Thomas Nuttall noticed them when he was exploring the west in the 1830's, but didn’t publish his findings until 1841. John Torrey collected them on an expedition looking for the best rail route through the west in the 1850's, but they weren’t included in the list of plants by location made by Thomas Antisell. Charles Parry led two easterners on a collecting expedition in the Rockies in 1862 where they found 600 species that were described by Asa Gray the next year.
Early in the twentieth century, Elmer Wooten and Paul Standley claimed they could be found on sandy soil throughout New Mexico “at lower altitudes.” Today the USDA map shows them growing in most counties in the state except those immediately east of the northern Sangre de Cristo and those east and west of Albuquerque.
For being so widespread, they don’t seem to like this area very much. It may be too dry or too hot. Gray says the taproots like “moist ground.” Ann Reilly warns gardeners they prefer “cool climates.” The ones I saw blooming last Sunday were either growing in the bottom of the big arroyo or along the side of a road shaded by cottonwoods that leads to the narrow arroyo.
They got their common name when Mrs. Myrick persuaded an Iowa seed company to offer seeds in the 1920's. She lived in Lubbock, Texas, and associated them with nearby Tahoka, an atypical staked plains town built on the shores of a permanent lake fed by three springs.
Many say they like disturbed ground. When Effie Alley first saw them at the new Tahoka Lake Ranch in 1889, the area had already been grazed by buffalo and sheep. The ones in my yard stick to shaded areas along the edge of a gravel drive, and don’t migrate into the nearby irrigated garden soil.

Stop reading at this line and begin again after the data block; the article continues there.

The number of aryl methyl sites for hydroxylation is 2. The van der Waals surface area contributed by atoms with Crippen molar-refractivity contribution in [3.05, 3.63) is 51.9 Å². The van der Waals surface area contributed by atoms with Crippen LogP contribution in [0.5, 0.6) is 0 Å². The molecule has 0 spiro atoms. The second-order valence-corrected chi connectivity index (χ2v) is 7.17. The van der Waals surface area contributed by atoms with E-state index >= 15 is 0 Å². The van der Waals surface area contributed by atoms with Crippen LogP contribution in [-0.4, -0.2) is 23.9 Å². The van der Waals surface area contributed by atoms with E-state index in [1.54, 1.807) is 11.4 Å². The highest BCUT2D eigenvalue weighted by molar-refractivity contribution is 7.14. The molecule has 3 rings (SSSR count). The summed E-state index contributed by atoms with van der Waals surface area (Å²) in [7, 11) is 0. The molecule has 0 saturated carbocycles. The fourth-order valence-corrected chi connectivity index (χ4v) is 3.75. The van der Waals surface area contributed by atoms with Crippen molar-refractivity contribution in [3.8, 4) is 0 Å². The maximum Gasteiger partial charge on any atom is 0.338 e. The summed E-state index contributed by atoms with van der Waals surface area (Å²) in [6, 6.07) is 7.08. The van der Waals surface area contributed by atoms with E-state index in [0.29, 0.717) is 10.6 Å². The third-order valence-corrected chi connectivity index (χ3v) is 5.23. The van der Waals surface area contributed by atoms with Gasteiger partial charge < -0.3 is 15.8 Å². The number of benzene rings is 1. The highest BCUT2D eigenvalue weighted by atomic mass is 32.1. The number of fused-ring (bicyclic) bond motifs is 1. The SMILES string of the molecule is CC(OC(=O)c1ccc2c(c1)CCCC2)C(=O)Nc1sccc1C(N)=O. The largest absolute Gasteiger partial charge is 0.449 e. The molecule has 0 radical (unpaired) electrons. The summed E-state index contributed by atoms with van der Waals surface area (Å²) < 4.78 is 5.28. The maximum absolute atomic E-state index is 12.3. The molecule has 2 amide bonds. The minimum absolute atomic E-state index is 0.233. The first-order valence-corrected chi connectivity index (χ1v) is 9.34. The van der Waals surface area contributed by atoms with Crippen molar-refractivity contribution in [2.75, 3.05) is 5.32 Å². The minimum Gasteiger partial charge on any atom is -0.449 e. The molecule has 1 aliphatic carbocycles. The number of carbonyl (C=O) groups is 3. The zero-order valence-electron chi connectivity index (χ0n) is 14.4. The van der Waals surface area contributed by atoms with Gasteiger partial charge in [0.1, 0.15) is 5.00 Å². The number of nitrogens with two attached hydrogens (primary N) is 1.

According to Reilly the flat seeds, shaped like ecru-colored sunflower kernels, need two weeks of wet cold, before they can be moved into a medium that’s kept at 70 degrees for 25 to 30 days. When they meet those conditions here varies by year: in 2007 I noticed some early leaves in mid March; last year it was the middle of May.
When they first break ground, the seedlings look like tansy mustard, a bit grey with narrow leaves that appear dissected. When you look closely, you see a central corridor with narrow, smooth edged segments curving away. At the tip is a tiny spine that can only be seen, but not felt. If you try to pick the leaves to look, the stem resists and your fingers smell.
In a few weeks they turn bright green. The central stem produces multiple branches which soon form a short, rounded, bush. My largest this year grew 29" high and spread 3' at the top. The base of the primary stalk was half an inch across, while the four larger branches, which diverged about 4.5" from the soil, grew to a quarter inch across. Each branch first sprouted thin twigs that held only leaves, then branched and rebranched until buds appeared at the tips of every leafy branch, often at the end of Y’s.